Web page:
further interrogation without counsel having been
provided will surely exacerbate whatever compulsion
                            15
to speak the suspect may be feeling.” Roberson, 486
U.S. at 686.
    3. A time-based exception also would significantly
erode     Edwards’s       clarity,   undermining      its
administrative simplicity. Police and courts would
become embroiled in case-by-case analysis regarding
when and whether the passage of time has sufficiently
removed the coercive pressures of custodial
interrogation to permit reinterrogation. “At what
point in time and in conjunction with what other
circumstances does it make doctrinal sense to treat the
defendant’s invocation of his right to counsel as
countermanded without any initiating activity on his
part?” Green, 592 A.2d at 989. Would the conditions of
the suspect’s confinement during the lapse in
interrogation be relevant to the amount of time that
must pass before Edwards expires? What should
courts look to in order to determine whether the
exception triggers?
    The Court should not reject the clear and easily
administrable Edwards rule simply because it places
responsibility upon police to determine whether a
suspect has previously invoked the right to counsel.
See United States Br. at 20. Edwards “attach[es] no
significance to the fact that the officer who conducted
the second interrogation did not know that respondent
had made a request for counsel.” Roberson, 486 U.S. at
687. That same responsibility to respect a suspect’s
request should apply across jurisdictions. Courts often
have imputed knowledge that a suspect invoked his
right to counsel from one jurisdiction to another,
recognizing that governments often work as teams.
See United States v. Scalf, 708 F.2d 1540, 1544–45 (10th
Cir. 1983) (per curiam). By imputing the knowledge of
                            16
the initial interrogator to other officers, “[l]aw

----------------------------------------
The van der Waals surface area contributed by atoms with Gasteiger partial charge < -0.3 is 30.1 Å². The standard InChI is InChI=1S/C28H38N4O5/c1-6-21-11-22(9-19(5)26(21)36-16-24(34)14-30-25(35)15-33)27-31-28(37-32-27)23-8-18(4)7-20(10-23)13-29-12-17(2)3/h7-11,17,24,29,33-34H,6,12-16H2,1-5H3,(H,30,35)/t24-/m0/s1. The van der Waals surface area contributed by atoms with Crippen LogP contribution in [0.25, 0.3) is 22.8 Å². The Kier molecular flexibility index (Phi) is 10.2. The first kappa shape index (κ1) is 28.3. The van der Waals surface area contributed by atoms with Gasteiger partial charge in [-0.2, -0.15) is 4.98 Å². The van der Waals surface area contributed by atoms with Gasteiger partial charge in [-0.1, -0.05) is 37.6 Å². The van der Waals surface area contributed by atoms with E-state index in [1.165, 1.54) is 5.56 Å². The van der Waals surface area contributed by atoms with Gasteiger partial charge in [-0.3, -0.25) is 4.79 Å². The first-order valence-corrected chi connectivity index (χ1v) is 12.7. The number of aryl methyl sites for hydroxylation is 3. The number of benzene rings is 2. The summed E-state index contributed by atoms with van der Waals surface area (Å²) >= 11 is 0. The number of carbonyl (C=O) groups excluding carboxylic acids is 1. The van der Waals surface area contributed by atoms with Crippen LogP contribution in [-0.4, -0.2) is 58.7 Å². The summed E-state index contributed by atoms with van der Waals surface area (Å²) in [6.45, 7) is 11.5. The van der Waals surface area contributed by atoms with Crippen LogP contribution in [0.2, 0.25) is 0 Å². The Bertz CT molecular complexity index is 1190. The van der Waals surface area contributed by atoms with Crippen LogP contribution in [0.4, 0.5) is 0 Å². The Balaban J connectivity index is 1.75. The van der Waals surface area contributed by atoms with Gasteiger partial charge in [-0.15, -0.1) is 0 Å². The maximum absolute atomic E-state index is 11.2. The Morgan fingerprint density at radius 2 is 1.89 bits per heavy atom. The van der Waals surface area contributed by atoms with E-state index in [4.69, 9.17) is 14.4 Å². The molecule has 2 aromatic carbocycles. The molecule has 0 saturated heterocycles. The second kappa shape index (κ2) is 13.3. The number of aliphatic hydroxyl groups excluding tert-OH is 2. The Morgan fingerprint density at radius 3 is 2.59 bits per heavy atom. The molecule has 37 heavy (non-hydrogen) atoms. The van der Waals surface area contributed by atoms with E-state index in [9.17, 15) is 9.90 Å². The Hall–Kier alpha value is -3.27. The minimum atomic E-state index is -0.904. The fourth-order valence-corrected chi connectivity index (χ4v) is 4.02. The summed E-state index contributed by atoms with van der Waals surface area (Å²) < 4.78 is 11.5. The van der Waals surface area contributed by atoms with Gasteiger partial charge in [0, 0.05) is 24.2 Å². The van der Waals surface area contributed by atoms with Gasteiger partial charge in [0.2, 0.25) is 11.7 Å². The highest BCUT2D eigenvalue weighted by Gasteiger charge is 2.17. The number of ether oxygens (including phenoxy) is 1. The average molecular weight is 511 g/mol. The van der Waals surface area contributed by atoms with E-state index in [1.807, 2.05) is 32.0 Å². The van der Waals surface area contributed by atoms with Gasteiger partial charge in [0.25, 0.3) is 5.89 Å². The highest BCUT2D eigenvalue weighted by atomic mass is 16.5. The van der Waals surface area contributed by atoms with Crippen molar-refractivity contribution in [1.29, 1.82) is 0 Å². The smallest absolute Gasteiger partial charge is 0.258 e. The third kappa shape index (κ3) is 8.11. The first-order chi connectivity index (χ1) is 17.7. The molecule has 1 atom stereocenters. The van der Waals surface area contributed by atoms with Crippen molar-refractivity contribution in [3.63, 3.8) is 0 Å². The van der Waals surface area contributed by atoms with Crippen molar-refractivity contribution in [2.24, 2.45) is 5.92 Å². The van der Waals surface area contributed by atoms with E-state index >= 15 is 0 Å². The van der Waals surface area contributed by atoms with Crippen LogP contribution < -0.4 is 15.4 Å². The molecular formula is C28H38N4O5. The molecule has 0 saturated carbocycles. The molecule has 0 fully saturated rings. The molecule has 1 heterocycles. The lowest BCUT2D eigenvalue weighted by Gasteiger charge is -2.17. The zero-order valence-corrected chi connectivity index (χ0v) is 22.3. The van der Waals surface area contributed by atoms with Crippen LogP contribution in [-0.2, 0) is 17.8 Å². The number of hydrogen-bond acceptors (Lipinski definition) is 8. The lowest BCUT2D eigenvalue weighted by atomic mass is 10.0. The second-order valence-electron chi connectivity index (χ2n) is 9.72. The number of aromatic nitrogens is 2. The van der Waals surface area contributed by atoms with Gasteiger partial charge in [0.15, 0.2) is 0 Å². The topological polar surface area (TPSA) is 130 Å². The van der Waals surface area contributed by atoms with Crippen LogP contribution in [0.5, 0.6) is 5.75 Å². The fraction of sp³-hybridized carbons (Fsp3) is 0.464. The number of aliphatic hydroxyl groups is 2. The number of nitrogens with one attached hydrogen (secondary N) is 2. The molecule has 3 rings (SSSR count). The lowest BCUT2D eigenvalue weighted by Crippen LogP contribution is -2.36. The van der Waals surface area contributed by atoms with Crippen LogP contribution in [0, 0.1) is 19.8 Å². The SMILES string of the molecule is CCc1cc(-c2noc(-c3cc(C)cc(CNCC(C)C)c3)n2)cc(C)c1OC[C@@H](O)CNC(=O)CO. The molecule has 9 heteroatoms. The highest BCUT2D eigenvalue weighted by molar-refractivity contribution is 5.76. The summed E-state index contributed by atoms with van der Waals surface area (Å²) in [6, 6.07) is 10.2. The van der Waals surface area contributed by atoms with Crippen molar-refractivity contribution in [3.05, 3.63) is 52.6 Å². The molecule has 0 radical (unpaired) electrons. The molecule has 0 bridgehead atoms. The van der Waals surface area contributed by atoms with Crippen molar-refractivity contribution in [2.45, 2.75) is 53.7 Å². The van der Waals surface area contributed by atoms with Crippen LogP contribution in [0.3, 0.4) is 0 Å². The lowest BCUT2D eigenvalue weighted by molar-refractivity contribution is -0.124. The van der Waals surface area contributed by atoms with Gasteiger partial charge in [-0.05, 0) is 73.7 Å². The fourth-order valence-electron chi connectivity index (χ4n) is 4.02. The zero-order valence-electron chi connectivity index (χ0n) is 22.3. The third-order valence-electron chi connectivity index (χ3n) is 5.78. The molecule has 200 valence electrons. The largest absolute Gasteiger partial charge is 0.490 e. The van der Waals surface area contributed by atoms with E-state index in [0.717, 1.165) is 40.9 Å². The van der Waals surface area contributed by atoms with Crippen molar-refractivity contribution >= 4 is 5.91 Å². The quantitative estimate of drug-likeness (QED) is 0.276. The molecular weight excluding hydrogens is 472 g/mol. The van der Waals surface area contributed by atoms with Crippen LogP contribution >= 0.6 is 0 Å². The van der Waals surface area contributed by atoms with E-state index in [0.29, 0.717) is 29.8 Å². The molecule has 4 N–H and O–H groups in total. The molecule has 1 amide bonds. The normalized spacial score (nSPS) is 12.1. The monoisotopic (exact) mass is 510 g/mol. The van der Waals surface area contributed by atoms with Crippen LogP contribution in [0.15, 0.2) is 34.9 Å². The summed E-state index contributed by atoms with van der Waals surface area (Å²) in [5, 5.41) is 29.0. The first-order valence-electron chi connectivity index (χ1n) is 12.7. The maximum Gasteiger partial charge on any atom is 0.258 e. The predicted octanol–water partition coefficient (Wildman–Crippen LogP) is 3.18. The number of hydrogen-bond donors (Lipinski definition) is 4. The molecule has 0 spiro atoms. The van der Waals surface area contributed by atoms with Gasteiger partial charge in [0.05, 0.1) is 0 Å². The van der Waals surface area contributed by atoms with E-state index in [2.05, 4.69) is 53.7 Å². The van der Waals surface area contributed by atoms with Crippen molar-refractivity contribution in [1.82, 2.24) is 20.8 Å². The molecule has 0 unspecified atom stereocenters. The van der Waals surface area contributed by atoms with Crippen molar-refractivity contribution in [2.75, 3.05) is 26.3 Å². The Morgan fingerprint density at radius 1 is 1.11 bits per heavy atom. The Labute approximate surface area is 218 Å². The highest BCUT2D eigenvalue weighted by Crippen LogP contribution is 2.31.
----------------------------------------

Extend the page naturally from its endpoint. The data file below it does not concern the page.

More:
enforcement officers working in teams should be
discouraged from violating the accused’s constitutional
rights by failing to ascertain or advise one another
whether those rights had been previously asserted.”
United States v. Downing, 665 F.2d 404, 407 (1st Cir.
1981); see also White v. Finkbeiner, 687 F.2d 885, 887
n.9 (7th Cir. 1982) (“[I]t would be inconsistent with
Edwards to find [the defendant’s] confession
admissible because the second interrogators were not
informed of his request for counsel. To so hold would
be tantamount to creating a ‘good faith’ exception to
the Edwards rule … and might permit relatively easy
circumvention of [Edwards].”), vacated on other
grounds, 465 U.S. 1075 (1984).2 Most fundamentally,
“Edwards focuses on the state of mind of the suspect
and not of the police.” Roberson, 486 U.S. at 687.
    4. To be sure, the Court could preserve the
benefits of a bright-line rule by selecting an arbitrary
time period after which Edwards’s protections would
lapse. But taking this step would be inconsistent with
this Court’s constitutional criminal procedure
jurisprudence. Indeed, the Court has been particularly
reluctant to specify a fixed time period for determining
when an accused’s constitutional rights have been
denied where, as here, varying circumstances make it
“impossible to determine with precision” where the


  2  In any event, this case involves police from the same
detective unit who failed to check an easily accessible record
documenting Shatzer’s invocation of the right to counsel, the
Court has no reason to address Petitioner’s concerns about
holding police from a different jurisdiction responsible for a
suspect’s past invocations of the right to counsel. See Pet. Br. 31;
United States Br. 20.
                            17